Even a minor ant problem in your home can make most people’s skin crawl. But aside from the disgust factor, can these insects pose a real threat to you and your loved ones?
So, are ants dangerous? They don’t pose the same danger as other more aggressive pests but can still be dangerous. Ants can carry diseases; some of them are even very serious. Some species of ants can also pack a nasty bite or sting, which can lead to infections and other complications, especially if you are allergic.
In addition, there are more indirect ways that ants can impact your life. If you use pesticides to remove an infestation from your home, you’ll want to consider how safe they may be for you, your family, and your pets.
Another unwanted effect of an ant infestation is cost. How much will you have to pay to remove an infestation from your home, and what is the cost of replacing any contaminated goods?
Ants Can Transmit Diseases
Ants can carry bacteria that can cause severe diseases like Salmonella, E. coli, dysentery, and smallpox. Any bacteria an ant encounters, inside or outside, can be transmitted to any food they crawl over. That means you should never eat food ants have touched under any circumstances. Even if the ant only crawls briefly over the food in question, bacteria can still be transferred onto the food.
Discard any food items that have (or that you suspect may have) come into contact with ants. It’s important to note that consuming food touched by ants is not the only risk concerning these insects and disease transmission.
Ants can also transmit dangerous bacteria by contacting open wounds on the body. If you have an open wound, cover it adequately, and remain aware of your surroundings if you are outdoors or have an ant problem at home.
Related: Do Ants Carry Diseases (Germs)?
Ant Bites, Stings, and Potential Complications
Ant bites and stings can not only be painful, but they can also be dangerous. For people allergic to ant bites and stings, this could mean anything from mild irritation to anaphylactic shock. A minor allergic reaction can include swelling, burning, or itching.
To treat these symptoms, try hydrocortisone cream or cold compress for relief. However, if more severe symptoms arise, like throat or tongue swelling, dizziness, trouble breathing, confusion, or loss of consciousness, contact professional emergency help immediately, as these are signs that the victim could be going into anaphylactic shock.
Typically, an emergency medical technician will treat the patient with epinephrine and may recommend that in the future, the patient carries an “EpiPen” with them at all times. This dose of epinephrine in an easy-to-use form can be life-saving if emergency medical help cannot get there in time.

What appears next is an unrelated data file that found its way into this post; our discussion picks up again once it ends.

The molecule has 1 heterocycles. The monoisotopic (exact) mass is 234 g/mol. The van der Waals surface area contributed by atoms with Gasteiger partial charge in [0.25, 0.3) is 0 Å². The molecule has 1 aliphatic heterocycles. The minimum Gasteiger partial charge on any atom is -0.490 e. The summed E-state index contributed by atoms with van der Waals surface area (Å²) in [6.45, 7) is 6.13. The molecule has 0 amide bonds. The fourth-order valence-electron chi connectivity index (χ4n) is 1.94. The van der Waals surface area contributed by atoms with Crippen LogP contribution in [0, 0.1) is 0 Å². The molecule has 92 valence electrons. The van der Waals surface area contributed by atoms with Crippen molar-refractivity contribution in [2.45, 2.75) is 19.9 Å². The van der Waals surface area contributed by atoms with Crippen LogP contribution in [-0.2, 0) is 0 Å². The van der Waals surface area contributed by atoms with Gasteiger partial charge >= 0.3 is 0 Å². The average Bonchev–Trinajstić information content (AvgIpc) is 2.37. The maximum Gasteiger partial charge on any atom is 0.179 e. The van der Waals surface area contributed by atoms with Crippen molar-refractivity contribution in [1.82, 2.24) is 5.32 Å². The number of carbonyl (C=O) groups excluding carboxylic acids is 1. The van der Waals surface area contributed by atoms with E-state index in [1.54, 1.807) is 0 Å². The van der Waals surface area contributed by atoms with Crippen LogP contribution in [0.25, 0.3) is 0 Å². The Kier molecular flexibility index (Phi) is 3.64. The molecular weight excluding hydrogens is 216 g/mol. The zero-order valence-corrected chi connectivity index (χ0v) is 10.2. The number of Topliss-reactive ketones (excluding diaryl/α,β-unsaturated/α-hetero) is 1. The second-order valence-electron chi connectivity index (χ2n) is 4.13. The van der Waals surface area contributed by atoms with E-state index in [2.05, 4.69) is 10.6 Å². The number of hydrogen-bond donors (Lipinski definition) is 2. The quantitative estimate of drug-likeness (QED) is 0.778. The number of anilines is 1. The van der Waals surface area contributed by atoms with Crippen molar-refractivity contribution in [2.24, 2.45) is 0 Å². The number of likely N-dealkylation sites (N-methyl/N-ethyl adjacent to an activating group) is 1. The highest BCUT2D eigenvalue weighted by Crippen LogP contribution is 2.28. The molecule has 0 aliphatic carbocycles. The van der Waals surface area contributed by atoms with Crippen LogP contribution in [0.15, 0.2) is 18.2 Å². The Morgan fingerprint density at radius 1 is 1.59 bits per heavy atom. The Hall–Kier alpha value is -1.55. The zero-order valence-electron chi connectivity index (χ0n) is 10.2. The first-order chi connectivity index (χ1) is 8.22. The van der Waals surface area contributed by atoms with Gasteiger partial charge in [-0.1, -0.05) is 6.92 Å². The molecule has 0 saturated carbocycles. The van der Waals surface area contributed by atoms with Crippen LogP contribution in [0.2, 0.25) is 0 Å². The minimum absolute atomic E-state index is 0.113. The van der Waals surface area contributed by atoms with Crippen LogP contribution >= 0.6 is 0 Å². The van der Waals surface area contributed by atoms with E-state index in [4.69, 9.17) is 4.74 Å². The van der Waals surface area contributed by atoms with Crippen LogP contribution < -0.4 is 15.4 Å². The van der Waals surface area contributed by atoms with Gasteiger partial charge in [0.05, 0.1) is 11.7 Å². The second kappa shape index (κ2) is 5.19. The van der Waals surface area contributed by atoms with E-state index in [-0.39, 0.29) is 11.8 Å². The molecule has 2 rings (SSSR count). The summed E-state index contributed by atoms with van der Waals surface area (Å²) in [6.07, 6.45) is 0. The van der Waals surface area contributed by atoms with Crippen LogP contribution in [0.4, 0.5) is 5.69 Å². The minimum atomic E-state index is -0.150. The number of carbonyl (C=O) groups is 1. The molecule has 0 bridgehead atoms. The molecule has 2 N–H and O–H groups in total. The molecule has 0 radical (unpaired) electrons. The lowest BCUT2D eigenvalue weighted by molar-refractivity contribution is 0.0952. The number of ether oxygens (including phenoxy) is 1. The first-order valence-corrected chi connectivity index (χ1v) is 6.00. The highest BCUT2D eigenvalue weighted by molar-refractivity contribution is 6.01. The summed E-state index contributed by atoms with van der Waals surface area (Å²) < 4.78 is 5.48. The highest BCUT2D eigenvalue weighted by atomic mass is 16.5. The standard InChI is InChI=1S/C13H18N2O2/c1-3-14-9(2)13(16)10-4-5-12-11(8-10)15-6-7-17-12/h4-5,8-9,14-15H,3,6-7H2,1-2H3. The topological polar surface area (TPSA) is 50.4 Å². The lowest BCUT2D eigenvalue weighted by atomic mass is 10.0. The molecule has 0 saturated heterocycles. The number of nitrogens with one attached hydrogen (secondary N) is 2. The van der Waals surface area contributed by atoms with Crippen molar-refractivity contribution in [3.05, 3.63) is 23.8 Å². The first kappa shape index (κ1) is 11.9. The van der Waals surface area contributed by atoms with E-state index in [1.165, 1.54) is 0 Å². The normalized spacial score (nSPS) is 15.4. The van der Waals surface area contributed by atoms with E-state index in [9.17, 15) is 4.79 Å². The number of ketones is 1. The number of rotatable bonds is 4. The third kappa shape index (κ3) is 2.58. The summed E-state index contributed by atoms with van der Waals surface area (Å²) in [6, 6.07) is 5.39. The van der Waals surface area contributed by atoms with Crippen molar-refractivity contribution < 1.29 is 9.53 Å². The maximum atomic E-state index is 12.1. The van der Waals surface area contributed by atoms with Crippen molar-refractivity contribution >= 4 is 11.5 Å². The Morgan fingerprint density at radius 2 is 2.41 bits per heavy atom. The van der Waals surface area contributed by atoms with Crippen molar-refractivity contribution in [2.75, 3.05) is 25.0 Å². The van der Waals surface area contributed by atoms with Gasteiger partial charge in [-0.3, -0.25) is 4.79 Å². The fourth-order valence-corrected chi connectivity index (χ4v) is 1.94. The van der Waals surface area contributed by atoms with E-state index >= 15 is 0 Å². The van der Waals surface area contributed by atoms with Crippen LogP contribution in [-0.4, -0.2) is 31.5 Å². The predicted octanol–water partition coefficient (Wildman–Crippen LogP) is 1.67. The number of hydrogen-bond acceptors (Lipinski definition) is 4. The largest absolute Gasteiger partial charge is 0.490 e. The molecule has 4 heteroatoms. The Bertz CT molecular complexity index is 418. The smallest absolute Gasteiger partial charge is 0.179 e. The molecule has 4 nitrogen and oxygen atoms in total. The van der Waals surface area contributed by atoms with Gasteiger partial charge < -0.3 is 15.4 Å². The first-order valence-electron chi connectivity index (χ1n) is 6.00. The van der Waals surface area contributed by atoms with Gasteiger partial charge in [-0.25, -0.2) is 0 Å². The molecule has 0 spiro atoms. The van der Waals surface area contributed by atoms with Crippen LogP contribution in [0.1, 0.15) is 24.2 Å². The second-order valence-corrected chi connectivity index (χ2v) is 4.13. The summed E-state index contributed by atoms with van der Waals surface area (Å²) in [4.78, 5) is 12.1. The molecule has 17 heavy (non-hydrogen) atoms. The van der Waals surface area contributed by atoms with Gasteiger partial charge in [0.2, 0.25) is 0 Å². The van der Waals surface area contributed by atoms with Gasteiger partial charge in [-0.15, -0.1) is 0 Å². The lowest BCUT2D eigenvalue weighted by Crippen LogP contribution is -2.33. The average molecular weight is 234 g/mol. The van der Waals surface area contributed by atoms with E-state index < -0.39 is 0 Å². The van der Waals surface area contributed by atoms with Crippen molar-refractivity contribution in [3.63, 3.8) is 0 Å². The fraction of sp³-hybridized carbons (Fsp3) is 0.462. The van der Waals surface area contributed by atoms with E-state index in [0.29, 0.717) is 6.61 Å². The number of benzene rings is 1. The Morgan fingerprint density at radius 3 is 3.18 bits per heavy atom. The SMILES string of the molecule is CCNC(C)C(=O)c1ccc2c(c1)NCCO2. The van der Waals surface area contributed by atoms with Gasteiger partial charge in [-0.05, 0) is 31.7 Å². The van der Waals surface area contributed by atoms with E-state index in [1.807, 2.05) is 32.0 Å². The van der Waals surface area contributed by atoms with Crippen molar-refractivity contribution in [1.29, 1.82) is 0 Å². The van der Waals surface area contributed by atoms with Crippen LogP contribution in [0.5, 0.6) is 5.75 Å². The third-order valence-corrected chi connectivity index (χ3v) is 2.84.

Another issue that can arise from ant bites and stings is infections. Typically, this will occur when the bite or sting is scratched, further tearing the skin and introducing more bacteria into the wound. Try your best not to touch or scratch the affected area. If the area does appear to be infected, see your doctor.
Risk of Pesticides Used to Treat Ants
If you have an ant problem in your home or on your property, you may be considering using a pesticide or professional exterminator to treat the problem. While this can be effective, be aware of some risk factors for products commonly used to treat ants
Also, be aware of signs of over-exposure to pesticides, including nausea, dizziness, headaches, and difficulty breathing. Here are some commonly used solutions for an ant problem in your home.
The idea is simple. Ant baits contain a substance that smells attractive to ants but is toxic to them. Thinking they’ve found the next meal for their colony, they will carry portions of the substance back to their nest and leave a trail for other ants to find their way to the ant bait.
The poison eventually kills off the entire colony. Ant baits can be purchased at any hardware or big box store. We suggest considering the Home Plus Ant Killer if you want to buy it online.
- Metal Ant Killer Bait: Attracts and kills many different species...
- Food Lure Ant Bait: The child-resistant metal bait stations use 4...
- How it Works: Worker ants carry and share the bait with the rest...
- Quick Results: Starts killing worker ants within 24 hours; you...
- Usage: Homeplus Ant Killer AB baits are great for getting rid of...
Most ant baits contain sodium tetraborate decahydrate, otherwise known as borax. Luckily, ant baits contain only a small amount of borax and are generally safe around the home. For this reason, ant baits are considered less toxic than other pesticides used in the home, which can contain harsher chemicals.
Regardless, keep the ant baits away from small children. If the product is ingested, contact a poison control center for advice, and watch for nausea, diarrhea, or rash symptoms.
Bug Spray That Kills on Contact